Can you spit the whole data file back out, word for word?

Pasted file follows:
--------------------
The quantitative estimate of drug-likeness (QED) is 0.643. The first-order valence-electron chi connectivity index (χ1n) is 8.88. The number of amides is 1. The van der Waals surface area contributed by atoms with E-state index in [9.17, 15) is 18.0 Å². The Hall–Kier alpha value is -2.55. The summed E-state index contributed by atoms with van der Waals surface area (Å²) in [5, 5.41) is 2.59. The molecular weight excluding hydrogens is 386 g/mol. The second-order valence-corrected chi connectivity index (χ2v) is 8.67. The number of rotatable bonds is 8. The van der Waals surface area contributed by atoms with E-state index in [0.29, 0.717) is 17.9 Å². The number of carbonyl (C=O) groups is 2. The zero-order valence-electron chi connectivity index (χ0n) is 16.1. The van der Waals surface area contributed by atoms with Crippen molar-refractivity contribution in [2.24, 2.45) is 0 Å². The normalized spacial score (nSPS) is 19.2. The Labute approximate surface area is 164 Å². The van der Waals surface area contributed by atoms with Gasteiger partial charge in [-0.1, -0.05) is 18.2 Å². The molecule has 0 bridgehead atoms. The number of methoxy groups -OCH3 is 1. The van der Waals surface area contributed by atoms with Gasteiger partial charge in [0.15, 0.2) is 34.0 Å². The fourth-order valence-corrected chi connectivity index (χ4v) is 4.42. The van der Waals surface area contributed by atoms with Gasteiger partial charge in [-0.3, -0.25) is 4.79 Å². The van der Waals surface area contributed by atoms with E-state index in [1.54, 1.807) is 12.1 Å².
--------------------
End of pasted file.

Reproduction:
The quantitative estimate of drug-likeness (QED) is 0.643. The first-order valence-electron chi connectivity index (χ1n) is 8.88. The number of amides is 1. The van der Waals surface area contributed by atoms with E-state index in [9.17, 15) is 18.0 Å². The Hall–Kier alpha value is -2.55. The summed E-state index contributed by atoms with van der Waals surface area (Å²) in [5, 5.41) is 2.59. The molecular weight excluding hydrogens is 386 g/mol. The second-order valence-corrected chi connectivity index (χ2v) is 8.67. The number of rotatable bonds is 8. The van der Waals surface area contributed by atoms with E-state index in [0.29, 0.717) is 17.9 Å². The number of carbonyl (C=O) groups is 2. The zero-order valence-electron chi connectivity index (χ0n) is 16.1. The van der Waals surface area contributed by atoms with Crippen molar-refractivity contribution in [2.24, 2.45) is 0 Å². The normalized spacial score (nSPS) is 19.2. The Labute approximate surface area is 164 Å². The van der Waals surface area contributed by atoms with Gasteiger partial charge in [-0.1, -0.05) is 18.2 Å². The molecule has 0 bridgehead atoms. The number of methoxy groups -OCH3 is 1. The van der Waals surface area contributed by atoms with Gasteiger partial charge in [0.15, 0.2) is 34.0 Å². The fourth-order valence-corrected chi connectivity index (χ4v) is 4.42. The van der Waals surface area contributed by atoms with Gasteiger partial charge in [-0.3, -0.25) is 4.79 Å². The van der Waals surface area contributed by atoms with E-state index in [1.54, 1.807) is 12.1 Å².